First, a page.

The Season of Painted Leaves by Larry Weishuhn
The Season of Painted Leaves
by Larry Weishuhn
“When the autumn came to our coast, just a little ahead of the quail-shooting season, when all the summer visitors went away from Wrightsville Beach. Beach and the gray-shingled little beach houses had their windows racked shut again the northern gales, when the skies got as gray as the shingles and a wood fire was nice at night and all the little shops closed for the long, unprofitable off-season----that was when the Old Man and I got into big business with each other.” Robert Ruark, Old Man and the Boy, 1953.
As a mere tyke growing up in rural Texas, I loved the summers, when I could freely roam the woods and streams behind our home daily, untethered from the prison of school. But…nothing compared to the coming of fall when temperatures cooled, leaves of the Spanish oak and sumac turned redder than Santa’s suit, a time when robins arrived and grayed otherwise clear evening skies, and all thoughts dwelled totally upon hunting!
With the coming of fall, day and dark, the scent of wood smoke from our cast-iron wood stove wafted on the welcomed northerly breeze. With coming of the fall equinox, white oak leaves turned yellow, then brown, and fell like giant odd-colored snowflakes. Overhead was heard the honking of Canada, snow and speckle-bellied geese, winging their way southward to the rice fields of Eagle Lake, Garwood and Katy, just south of our tree covered gravel hills. With the slightest provocation my dad’s bluetick, black and tan and treeing Walker coonhounds sounded off, day and night begging to be released to scent trail a raccoon.
Whitetail bucks, their antlers finely polished on oak saplings, necks swelled from isometrics performed while rubbing, were once again interesting. After dark, chores completed and animals fed, talk over supper turned to deer hunting. Satiated, my nightly approaching autumn routine included cleaning guns. First, my dad’s and mom’s .30-30s, followed by “polishing the bluing off of my deer rifle”, a single-shot .22 rimfire, given to me by my maternal grandfather once I had attained my fourth birthday. Caressing it with Hoppe’s, I was soon lost in dreams of hunting far off places seen in the pages of Outdoor Life and Sports Afield, but then coming back home, yearning for and anticipating the taking of my first whitetail.
Since those early days, I have long since taken my first whitetail, and, a good many more. I have visited places and hunted animals many of whose names back when, I dared not even try to pronounce, in fear of doing so, I might possibly jinx the future of someday hunting them.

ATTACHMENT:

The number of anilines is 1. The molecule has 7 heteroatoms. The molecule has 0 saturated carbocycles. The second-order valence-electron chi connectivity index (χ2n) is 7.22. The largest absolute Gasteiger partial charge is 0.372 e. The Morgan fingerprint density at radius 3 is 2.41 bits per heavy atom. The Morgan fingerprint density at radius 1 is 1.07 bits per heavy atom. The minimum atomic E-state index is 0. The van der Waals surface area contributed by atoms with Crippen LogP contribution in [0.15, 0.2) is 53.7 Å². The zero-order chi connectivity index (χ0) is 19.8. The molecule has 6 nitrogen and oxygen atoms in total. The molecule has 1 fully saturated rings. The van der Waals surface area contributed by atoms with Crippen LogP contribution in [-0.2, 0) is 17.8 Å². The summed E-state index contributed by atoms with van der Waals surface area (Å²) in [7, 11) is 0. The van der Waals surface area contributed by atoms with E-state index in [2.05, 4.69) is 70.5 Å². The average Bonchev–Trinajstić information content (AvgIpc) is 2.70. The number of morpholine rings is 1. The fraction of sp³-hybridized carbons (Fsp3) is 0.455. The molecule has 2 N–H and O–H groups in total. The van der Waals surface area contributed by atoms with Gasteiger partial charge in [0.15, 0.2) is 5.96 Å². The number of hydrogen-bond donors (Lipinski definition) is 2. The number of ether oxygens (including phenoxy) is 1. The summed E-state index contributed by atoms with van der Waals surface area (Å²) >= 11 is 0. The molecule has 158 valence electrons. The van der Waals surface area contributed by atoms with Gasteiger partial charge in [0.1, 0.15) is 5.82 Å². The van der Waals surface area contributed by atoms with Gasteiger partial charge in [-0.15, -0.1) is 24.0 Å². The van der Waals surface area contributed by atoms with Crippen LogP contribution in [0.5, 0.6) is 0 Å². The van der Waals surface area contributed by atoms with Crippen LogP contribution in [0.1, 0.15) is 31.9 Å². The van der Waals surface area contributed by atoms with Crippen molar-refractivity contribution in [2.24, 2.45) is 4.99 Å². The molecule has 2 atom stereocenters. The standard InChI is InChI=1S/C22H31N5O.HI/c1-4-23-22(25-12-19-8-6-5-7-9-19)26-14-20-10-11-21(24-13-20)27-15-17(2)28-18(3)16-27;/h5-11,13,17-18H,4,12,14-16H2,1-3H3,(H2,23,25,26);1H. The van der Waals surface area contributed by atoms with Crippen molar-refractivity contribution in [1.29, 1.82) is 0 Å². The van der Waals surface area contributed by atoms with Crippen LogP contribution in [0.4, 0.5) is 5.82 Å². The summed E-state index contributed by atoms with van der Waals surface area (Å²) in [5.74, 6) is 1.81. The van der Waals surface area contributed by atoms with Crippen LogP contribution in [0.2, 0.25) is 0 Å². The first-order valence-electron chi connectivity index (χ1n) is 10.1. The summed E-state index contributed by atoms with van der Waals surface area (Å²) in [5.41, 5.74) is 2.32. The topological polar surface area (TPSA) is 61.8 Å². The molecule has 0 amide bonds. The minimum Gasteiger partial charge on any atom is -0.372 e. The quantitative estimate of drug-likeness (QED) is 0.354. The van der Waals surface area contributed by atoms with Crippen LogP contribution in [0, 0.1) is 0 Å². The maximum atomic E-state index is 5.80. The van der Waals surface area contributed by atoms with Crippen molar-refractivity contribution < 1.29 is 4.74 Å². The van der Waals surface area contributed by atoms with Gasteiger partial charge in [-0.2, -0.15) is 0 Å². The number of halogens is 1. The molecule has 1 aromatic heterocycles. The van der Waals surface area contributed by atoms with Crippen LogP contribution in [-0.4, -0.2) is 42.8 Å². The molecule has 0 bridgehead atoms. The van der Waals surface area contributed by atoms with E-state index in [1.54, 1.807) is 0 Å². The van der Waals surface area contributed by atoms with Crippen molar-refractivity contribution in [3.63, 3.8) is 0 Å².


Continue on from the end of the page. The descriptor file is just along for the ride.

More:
I have been fortunate and blessed having traveled and hunted wide and far, accomplishing many childhood dreams. With the passing of years, I have matured in some ways. There are, however, some things that have not changed since my post-short-britches days. I still await the annual coming of autumn, not unlike a youngster yearning for the arrival of Christmas.
With the first cooling winds of Fall, old pains deposited upon me because of questionable, nay “stupid”, things I did in my youth, disappear. There comes a spring in my step. The air smells sweeter and cleaner and I can almost “taste”, the fast arriving autumn. There too, is an unexplained “feeling” in the air one which can never be adequately or appropriately described. But it’s there!
Shrill bugling of elk, squawking of geese, clash of antlers fill the air. Whether real or imagined, frankly, I would hear them from memory even if they did not occur. Tantalizing aroma from hunting campfires, freshly brewed cowboy coffee, the perfume of gun oil and freshly burnt gunpowder rejuvenate my body and soul.
To paraphrase Havilah Babcock a bit, “My health is always better with the coming of the first day of Autumn!”.
First day of Autumn this year will be September 22nd. It is coming none to soon! This year the dawning of Autumn will find me in route to the Mescalero Apache Reservation in southern New Mexico to host an elk hunt sold at our 2021 DSC Foundation Gala. In anticipation I have my Remington Model 700, .300 Remington Ultra Mag, topped with a Trijicon AccuPoint and shooting Hornady’s 220-grain Precision Hunter ammo sighted in and ready for a hunt that will be filmed for “Trijicon’s World of Sports Afield”. It is the same rifle with which I met Autumn back in 1999, hunting elk in the Prophet-Muskwa of British Columbia, Canada. There I watched verdant-green covered hills and mountains turn to shades of red as only accomplished in the High Country.
Whether with fellow hunters or alone, before the 22nd of September becomes the 23rd I’ll raise high a glass in honor of all the first days of Autumn past, the present, and those to come.
To me, “The Season of the Painted Leaves” is life itself, fresh and new…..